Pets allowed
Not Allowed
Elevation Gain
1,874.00 ft (571.20 m)
Trail type
Loop
Distance
12.00 km (7.46 mi)
Please respect the outdoors by practicing Leave No Trace. Learn more about how to apply the principles of Leave No Trace on your next outdoor adventure here.

The Tablelands in Gros Morne National Park are a rare place on earth, where the planet's mantle has been left exposed after the collision of two tectonic plates. In addition to being geologically intesting and signficant, The Tablelands are also a striking and beautiful area with great hiking.

There is a short, 2.5-mile out-and-back hike in the Tablelands that has great views of the valley. It is beautiful, but it doesn't allow visitors to explore farther into the valley and the upper portions of the Tablelands. To see the rest of  this incredible area, you'll need to venture further from the trailhead and off trail.

One of the best way to experience the full grandeur of the Tablelands is via a loop that leads up to the rim of the Tablelands, along the rim, back down to the valley, then back along the valley floor. Because there are no trails, the loop distance varies depending on the exact path you take, but the distance typically falls between 7.5-10 miles. The loop can be done in either direction, but this adventure describes the loop done in counter-clockwise.

For maps and further information, consult this page from the Gros Morne National Park. Also, be sure to ask for more information and local tips at the visitor center.

The loop begins on the normal Tablelands trail from the main parking lot. After just 0.2 miles, the trail goes over a proper bridge; about 20 meters past that, turns right onto an unmarked path. The path can be a bit difficult to follow, but stay left of the river as you climb up the slope. When you reach the rim of the lower slope, there is a great view of "the Bowl" - which is just what it sounds like, a large bowl-shaped feature in the rock. Here, cross the river and begin climbing up the right side of the bowl, where it is less steep, about 1.2-1.3 miles from the parking lot. Climb until the grade becomes much less steep. Begin traversing to the left, turning south, towards the main rim of the valley.

At roughly 2 miles, you will reach the edge of the rim, with the first major viewpoint of the Tablelands. From here, continue heading south along the rim. Although there is no marked path, the route should become fairly obvious, as you can see where you will need to go to reach the far side of the valley to descend.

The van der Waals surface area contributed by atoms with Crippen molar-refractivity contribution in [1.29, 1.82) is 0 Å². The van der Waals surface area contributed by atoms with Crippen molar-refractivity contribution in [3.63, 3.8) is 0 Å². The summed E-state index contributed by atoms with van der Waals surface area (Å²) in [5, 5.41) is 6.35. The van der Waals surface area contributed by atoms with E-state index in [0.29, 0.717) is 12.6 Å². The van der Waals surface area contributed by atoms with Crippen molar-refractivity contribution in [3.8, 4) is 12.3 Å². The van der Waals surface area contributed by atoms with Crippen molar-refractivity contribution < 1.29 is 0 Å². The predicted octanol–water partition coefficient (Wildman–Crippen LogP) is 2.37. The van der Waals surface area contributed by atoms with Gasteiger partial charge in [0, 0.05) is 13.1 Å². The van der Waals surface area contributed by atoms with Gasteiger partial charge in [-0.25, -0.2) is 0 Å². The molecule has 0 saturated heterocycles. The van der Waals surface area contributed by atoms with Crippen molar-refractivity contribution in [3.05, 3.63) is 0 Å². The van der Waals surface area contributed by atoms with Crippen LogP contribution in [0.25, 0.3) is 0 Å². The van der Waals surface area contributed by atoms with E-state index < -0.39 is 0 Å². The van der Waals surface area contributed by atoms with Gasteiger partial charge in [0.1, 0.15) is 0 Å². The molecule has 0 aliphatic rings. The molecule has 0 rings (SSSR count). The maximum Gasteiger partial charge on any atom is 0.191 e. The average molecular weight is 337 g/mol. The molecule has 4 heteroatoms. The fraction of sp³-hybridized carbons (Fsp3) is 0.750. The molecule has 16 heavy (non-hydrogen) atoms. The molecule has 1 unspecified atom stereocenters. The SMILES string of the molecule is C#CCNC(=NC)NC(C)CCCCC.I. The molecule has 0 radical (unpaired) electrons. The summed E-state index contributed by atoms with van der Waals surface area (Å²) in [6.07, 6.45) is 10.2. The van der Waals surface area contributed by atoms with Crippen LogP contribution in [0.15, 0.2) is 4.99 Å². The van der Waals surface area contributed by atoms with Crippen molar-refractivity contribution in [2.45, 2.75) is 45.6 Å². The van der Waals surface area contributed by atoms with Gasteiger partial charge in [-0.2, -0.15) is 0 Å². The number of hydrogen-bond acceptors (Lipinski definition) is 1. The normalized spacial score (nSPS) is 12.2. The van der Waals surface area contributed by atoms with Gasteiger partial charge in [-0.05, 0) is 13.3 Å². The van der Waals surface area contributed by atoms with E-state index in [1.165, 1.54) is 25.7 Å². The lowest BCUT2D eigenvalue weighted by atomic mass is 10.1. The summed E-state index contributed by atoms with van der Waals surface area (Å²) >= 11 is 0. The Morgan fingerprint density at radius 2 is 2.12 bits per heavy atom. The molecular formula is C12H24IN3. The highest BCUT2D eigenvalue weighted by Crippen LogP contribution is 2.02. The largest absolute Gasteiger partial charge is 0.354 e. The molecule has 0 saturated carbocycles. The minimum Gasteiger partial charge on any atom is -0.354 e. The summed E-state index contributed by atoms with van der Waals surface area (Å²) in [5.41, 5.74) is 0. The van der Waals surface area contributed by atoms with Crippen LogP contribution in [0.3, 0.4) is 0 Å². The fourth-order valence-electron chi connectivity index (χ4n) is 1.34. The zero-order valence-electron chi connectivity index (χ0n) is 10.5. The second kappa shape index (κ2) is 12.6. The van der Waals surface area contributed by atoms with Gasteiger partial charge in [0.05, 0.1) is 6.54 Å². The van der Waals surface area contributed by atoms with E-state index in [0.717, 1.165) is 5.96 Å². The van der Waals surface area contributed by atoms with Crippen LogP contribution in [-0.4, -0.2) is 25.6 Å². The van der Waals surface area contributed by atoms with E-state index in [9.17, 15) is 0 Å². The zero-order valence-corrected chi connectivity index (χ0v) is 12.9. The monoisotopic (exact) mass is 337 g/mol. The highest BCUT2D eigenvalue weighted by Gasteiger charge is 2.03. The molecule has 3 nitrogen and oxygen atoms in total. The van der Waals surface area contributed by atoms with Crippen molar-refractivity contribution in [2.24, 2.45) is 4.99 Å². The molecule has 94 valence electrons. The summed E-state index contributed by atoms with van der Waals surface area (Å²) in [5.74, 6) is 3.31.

At about 3.5 miles from the parking lot, you will cross a river, where snow can remain year-round. From here, continue another 0.8 miles to a second river, which you also cross. Slightly beyond this river, there is a pond followed by a second branch of this second river; here is the best place to descend via a steep and rocky route. There may be cairns marking the path down, but do not rely on them; it is important to be confident in using natural features as waypoints.

After descending the initial steep bit, the route continues on the right side of Winter House Brook (the east side). The path is steep in some spots, but eventually flattens out to a mellow grade. Although there is a well-used trail in some spots here, it can be hard to follow in other spots; simply following the brook will bring you back to the established Tablelands trail. When you reach the established trail (where plenty of tourists will likely be waiting and exploring the river), simply follow it back to the parking lot.

This loop can be done in either direction. Parks Canada recommends doing the loop clockwise; however, in this direction, it can be difficult to find the proper part of the bowl to descend. On the other hand, doing the loop counter-clockwise means you can use several waypoints, including the two branches of the river and the small pond, to find the proper spot to descend at the south end of the valley.

Whichever direction you choose, be sure to have sufficient navigational skills before embarking, as well as a high-quality map. It is also highly advised only to do the off-trail hike on a day with good visibility, which aids in route-finding significantly. If properly prepared for, this hike is an absolutely amazing and a unique hike that is well worth the effort.

Logistics + Planning

Preferable season(s)

Summer
Fall

Congestion

Low

Parking Pass

Entrance Fee

Open Year-round

Yes

Pros

Beautiful unique terrain. Fewer crowds. Remote feel. Amazing vistas.

Cons

Remote. Challenging navigation in low visibility conditions.

Trailhead Elevation

539.00 ft (164.29 m)

Highest point

2,218.00 ft (676.05 m)

Features

Near lake or river
Geologically significant
Big vistas
Wildflowers
Waterfalls

Typically multi-day

No

Permit required

No

Location

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